he 8-speed Sturmey-Archer hubs have an innovative, modular design with 3 planetary systems one after the other. If a module's sun gear is locked to the axle, it has an increase ratio, and if not, a unity ratio. Each of the three modules has a different increase ratio. The eight possible combinations offer eight different speeds.
Because these hubs only gear up, they require a much smaller chainwheel than other hubs and are especially well-suited to a small-wheel bicycle. These hubs are most efficient in the lowest gear, which passes power directly from the driver to the hub shell, and least efficient in the highest gear, which uses all three modules.
It is difficult for a simple planetary system to achieve a non-unity ratio near unity, and so the bottom step is large with these hubs. To avoid a large jump in the middle of the range, the large jump is used again at the top of the range. For this reason, it is best to set the second-highest gear as the level-ground cruising gear, around 75 gear inches (6.0 meters development, 5.5 gain ratio). Setting any lower gear as the level-ground cruising gear would make the top gear too high to be useful. On the other hand, if you ride in flatlands so you don't need any very low gears, your might set the overall range higher to get more gears in the level-ground gear range.
A few technical issues are important when specifying, installing or rebuilding these hubs:
The right-side ball ring unscrews counterclockwise from the hub shell, according to the most reliable . information we have. Sturmey-Archer has published information indicating both directions! This ball ring does not include a ratchet, unlike those of most Sturmey-Archer internal-gear hubs.
Reliability has been an issue with these hubs, though it appears to be improving with newer production.
These hubs are grease-lubricated and have no port through which oil can be introduced. Oil can be added after unscrewing the left ball cup. These hubs should be disassembled and relubricated periodically. Disassembly is fairly easy with the newer models. It may be advisable to relubricate before installing a new hub: see advice here.
Stout antirotation washers should be used, preferably both inside and outside the dropouts. See advice here. Also, gear down and spin rather than pushing hard in a high gear. As the lowest gear ratio is unity, torque on the axle decreases, the lower the gear.
The sprocket is unlike the one used on most other internal-gear hubs. The center hole is much larger, and the sprocket is available only with 20, 23 or 25 teeth. The sprocket has three lugs and is held in place by a circlip (snap ring). The 20 and 23-tooth versions are flat; the 25-tooth version is also available dished.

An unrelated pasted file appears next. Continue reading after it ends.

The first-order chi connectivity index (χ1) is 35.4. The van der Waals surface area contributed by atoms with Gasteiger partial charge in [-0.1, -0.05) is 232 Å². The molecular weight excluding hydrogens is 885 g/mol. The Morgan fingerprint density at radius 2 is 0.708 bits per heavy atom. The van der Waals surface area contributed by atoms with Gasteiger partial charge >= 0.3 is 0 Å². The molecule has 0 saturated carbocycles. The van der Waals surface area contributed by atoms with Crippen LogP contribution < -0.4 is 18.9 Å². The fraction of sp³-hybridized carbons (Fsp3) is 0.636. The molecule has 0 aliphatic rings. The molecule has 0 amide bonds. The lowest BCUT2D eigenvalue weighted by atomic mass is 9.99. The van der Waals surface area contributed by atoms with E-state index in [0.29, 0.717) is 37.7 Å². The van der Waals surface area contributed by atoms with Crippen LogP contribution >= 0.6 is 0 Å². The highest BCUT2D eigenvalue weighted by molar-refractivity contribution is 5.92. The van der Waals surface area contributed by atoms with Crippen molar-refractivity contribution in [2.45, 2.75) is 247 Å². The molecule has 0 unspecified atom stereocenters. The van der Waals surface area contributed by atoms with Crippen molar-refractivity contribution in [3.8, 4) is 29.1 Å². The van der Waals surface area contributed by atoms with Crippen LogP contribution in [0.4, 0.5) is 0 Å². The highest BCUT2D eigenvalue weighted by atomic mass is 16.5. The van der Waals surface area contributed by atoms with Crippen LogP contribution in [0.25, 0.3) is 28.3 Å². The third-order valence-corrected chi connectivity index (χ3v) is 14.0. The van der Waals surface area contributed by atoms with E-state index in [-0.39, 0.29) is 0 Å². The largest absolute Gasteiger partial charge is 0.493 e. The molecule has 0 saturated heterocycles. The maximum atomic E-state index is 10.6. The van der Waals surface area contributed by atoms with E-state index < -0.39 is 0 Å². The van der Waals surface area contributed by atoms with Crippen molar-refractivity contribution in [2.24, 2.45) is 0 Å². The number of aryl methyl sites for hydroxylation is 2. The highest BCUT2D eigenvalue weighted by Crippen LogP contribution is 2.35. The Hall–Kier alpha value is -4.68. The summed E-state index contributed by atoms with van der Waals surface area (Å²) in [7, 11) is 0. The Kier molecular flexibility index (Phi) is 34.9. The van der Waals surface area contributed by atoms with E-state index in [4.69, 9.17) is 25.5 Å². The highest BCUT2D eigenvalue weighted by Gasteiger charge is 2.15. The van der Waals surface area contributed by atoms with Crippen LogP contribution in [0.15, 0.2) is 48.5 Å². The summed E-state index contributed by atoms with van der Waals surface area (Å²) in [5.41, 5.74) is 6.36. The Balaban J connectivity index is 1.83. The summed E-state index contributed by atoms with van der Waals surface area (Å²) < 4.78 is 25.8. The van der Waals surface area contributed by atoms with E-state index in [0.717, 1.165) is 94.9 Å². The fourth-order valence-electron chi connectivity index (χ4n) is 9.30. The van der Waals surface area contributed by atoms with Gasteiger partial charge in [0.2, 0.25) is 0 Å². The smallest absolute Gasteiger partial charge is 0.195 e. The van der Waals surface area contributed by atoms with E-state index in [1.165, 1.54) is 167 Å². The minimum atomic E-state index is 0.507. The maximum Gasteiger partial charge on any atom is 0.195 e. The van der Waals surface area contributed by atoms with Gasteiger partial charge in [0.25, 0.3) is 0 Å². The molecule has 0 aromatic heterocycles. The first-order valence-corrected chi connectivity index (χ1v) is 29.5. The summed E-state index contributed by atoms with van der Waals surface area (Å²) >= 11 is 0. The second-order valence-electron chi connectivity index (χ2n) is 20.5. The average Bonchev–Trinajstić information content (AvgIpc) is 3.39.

The brakeless version is especially well-suited to older bicycles with narrow rear dropout spacing. By the choice of locknuts and by using the brakeless version of the hub, the overlocknut distance can be smaller than for any other internal-gear hub with 7 or more speeds -- as little as 115 mm.
If you're going to use rim brakes and a 130mm or 135mm overlocknut distance, get the "K", disc brake version rather than the "F" freewheel version. The "K" has a natively wider hub shell and better bearing placement. (Thanks to Prester John on the Geared Hub Bikes e-mail list for this advice.) But this version may also require a larger chainline.
Sturmey-Archer sells cranksets adapted to this hub, with tooth counts in the 30s, and designed to work with a full chain case.
These hubs shift with a pulley mechanism concentric with the axle inboard of the frame, and use different shifters from other Sturmey-Archer hubs. The newer (W) versions cleverly allow the pulley mechanism to be installed at different angles, so that only one type or antirotation washers is necessary, regardless of the angle of the dropout slots.
Technical information on 2009- models
The 2009- models are very similar to the first series, but a different tool is used to remove the screw-in right ball cup, and obviously, many of the internal parts are different. A part number ending in (W) is sometimes used to distinguish the 2009- hubs from the earlier models, but not consistently, possibly leading to confusion. The ball ring of the newer-series hubs has six notches for the ball-ring removal tool, the older series, two notches. Parts in parts lists for hubs made since 2009, with or without the (W), are compatible. You may compare the two parts lists for the XRD8(W) linked below to confirm this.